Tag: childhood

Every Child is an Artist


💫  “Every child is an artist until they are told they are not.” I read that quote by John Lennon and wasn’t sure that I agreed with it. I yanked back into existence memories of my childhood that had long ago faded away, and I distinctly remember wanting to be an artist, to draw the cartoon characters in my comic books. And I remember the moment of reckoning when I realized I did not possess that special talent: I was on the floor in my bedroom with my drawings of Bugs Bunny, Elmer Fudd, and Yosemite Sam spread everywhere. I never showed my drawings to my brother, parents, or friends. It was easily discernable that they weren’t good 

As a young boy, I had a grand collection of comic books, almost as tall as I was, and I took excellent care of them. My attempts to recreate the characters within and put my own words into their mouths failed dismally. No one had to tell me I was a terrible artist. I knew it, so I abandoned my desire to become one. When I was a kid, adults did not heap praise on a failed effort. If you weren’t good at what you were attempting to do, you would be told, and it wouldn’t be done politely.

Sigmund Freud (the id, ego, & superego) gave us a lot to think about, but it led us down the path to thinking we had to always encourage our children by telling them they were great at whatever they were attempting to do. My mother and father never succumbed to that tenet, and I didn’t with my two children. If my brother or I came home with poor grades, it usually ended up with a whipping. Those same rules applied to my children.

My son and his wife (JoAnn) have three daughters. I remember him telling me when they were three/four years old that they were going to raise them without spankings. I applauded their efforts but secretly believed they would fail. I was wrong. Three wonderful adult granddaughters are what I have now. I am unaware of how they feel about it: was the replacement punishment worse? My dad only spanked me (whipped) twice as a kid, but in its place, he would get mad at us and stay mad for weeks. Mom would whip my brother and me, and that was the punishment. After a good night’s sleep, she was back in love with us again. I was grateful for that. But my father withholding his love from his children for 3-4 weeks, to me, was unconscionable. I promised never to do that to my children.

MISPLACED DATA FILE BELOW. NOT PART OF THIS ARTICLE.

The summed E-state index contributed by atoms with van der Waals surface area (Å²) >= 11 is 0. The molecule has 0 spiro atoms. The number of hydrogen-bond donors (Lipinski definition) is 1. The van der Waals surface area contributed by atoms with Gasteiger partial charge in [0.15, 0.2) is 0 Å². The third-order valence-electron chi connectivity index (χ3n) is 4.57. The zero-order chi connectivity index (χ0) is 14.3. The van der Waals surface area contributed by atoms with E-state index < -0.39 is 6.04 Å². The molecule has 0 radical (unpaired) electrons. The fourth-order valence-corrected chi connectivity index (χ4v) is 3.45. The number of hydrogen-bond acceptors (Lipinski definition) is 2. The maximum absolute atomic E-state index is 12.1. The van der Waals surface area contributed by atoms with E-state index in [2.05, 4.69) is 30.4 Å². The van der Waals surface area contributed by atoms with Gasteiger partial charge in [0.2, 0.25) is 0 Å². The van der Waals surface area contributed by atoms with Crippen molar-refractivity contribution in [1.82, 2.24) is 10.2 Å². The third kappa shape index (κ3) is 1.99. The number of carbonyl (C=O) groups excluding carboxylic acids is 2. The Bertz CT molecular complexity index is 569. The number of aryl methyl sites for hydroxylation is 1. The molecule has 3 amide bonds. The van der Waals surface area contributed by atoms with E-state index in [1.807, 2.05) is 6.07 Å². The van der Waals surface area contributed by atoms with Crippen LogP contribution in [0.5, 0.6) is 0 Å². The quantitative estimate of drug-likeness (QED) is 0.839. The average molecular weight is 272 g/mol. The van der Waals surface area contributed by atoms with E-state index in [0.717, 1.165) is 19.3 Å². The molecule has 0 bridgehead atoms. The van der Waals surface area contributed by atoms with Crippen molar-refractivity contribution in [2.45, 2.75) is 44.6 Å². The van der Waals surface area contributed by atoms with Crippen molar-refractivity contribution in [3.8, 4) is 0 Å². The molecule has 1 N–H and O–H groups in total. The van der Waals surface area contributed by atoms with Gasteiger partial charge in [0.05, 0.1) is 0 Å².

Neither of my two children have expressed to me their opinion on how their mother (deceased) and I raised them. I don’t know why I would expect them to. I never told my father how much I disliked his punishment for my brother and me. Florence Nightingale said it well, “How very little can be done under the spirit of fear.” Flo may be on to something.

💫 I read recently that you form your first permanent memories around age four, and I agree with that. But I believe I can go back earlier. I can recall my mother nursing my brother, who was fifteen months younger than me. That is quite a bit younger than four. Science has yet to figure out how we store memories. The human brain is the least understood part of our body. When things start to go wrong with it, the psychiatrist chosen to correct the problem seems to guess. I have a close family member that needed their help, and it consisted mostly of being doped up all the time and walking around in a haze. The medicine had side effects, and they were required to take other medicines to counteract the side effects.

I believe we need a psychiatrist/psychologist, but we must monitor what they do closely. They will never say you are well, and the bills will just keep on coming. I know I cannot control the involuntary part of my brain, but I’m guilty of believing I can control the conscious part of it. I know I can control what I choose to think about, and if any unwanted thoughts creep in, I can toss them aside. What I can’t control is what I dream about, but I have tried to have only good thoughts before I drop off to sleep. Sometimes that works, and other times it doesn’t. Often, I get up in the middle of the night to follow the obligatory bathroom adventure, go back to bed, and resume the dream I had before waking up. I’m still trying to figure that one out.

Here’s my plan; My mother used to sing to my brother and me as youngsters before we dropped off to sleep, and I never had a bad dream when that happened. I am going to attempt to persuade my wife to do the same as an experiment and see if it holds true with her. I’m not sure she will do it because I take much longer to go to sleep now 😊.  John Rockwell said, “There are times in life when nothing happens but in quietness the soul expands.”  That seems like something I should try.